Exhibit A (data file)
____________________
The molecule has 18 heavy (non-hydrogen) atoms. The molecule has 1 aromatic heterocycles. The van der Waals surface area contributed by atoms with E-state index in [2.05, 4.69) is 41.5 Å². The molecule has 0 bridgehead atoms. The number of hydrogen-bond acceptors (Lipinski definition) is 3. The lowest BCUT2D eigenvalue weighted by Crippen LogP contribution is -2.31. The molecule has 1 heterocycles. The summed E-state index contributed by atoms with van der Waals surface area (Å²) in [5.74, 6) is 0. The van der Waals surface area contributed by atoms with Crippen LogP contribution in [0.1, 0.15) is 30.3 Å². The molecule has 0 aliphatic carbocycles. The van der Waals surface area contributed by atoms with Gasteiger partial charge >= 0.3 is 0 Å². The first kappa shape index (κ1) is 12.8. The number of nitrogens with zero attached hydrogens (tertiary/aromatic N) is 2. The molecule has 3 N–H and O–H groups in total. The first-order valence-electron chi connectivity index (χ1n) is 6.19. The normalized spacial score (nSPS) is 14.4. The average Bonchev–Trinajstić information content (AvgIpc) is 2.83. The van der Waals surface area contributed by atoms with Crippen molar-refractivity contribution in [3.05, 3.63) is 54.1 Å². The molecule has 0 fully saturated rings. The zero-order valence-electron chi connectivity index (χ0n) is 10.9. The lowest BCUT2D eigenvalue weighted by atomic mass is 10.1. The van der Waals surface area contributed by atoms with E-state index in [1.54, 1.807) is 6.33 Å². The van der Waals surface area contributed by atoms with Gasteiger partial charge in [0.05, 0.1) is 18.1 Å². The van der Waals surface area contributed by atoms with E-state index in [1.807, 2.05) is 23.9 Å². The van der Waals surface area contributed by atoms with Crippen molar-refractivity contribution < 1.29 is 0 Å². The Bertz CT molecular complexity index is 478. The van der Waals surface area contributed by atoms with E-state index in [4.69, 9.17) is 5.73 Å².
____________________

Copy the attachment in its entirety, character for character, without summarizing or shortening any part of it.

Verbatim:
The molecule has 18 heavy (non-hydrogen) atoms. The molecule has 1 aromatic heterocycles. The van der Waals surface area contributed by atoms with E-state index in [2.05, 4.69) is 41.5 Å². The molecule has 0 bridgehead atoms. The number of hydrogen-bond acceptors (Lipinski definition) is 3. The lowest BCUT2D eigenvalue weighted by Crippen LogP contribution is -2.31. The molecule has 1 heterocycles. The summed E-state index contributed by atoms with van der Waals surface area (Å²) in [5.74, 6) is 0. The van der Waals surface area contributed by atoms with Crippen LogP contribution in [0.1, 0.15) is 30.3 Å². The molecule has 0 aliphatic carbocycles. The van der Waals surface area contributed by atoms with Gasteiger partial charge >= 0.3 is 0 Å². The first kappa shape index (κ1) is 12.8. The number of nitrogens with zero attached hydrogens (tertiary/aromatic N) is 2. The molecule has 3 N–H and O–H groups in total. The first-order valence-electron chi connectivity index (χ1n) is 6.19. The normalized spacial score (nSPS) is 14.4. The average Bonchev–Trinajstić information content (AvgIpc) is 2.83. The van der Waals surface area contributed by atoms with Crippen molar-refractivity contribution in [3.05, 3.63) is 54.1 Å². The molecule has 0 fully saturated rings. The zero-order valence-electron chi connectivity index (χ0n) is 10.9. The lowest BCUT2D eigenvalue weighted by atomic mass is 10.1. The van der Waals surface area contributed by atoms with E-state index in [1.54, 1.807) is 6.33 Å². The van der Waals surface area contributed by atoms with Gasteiger partial charge in [0.05, 0.1) is 18.1 Å². The van der Waals surface area contributed by atoms with E-state index in [1.807, 2.05) is 23.9 Å². The van der Waals surface area contributed by atoms with Crippen molar-refractivity contribution < 1.29 is 0 Å². The Bertz CT molecular complexity index is 478. The van der Waals surface area contributed by atoms with E-state index in [4.69, 9.17) is 5.73 Å².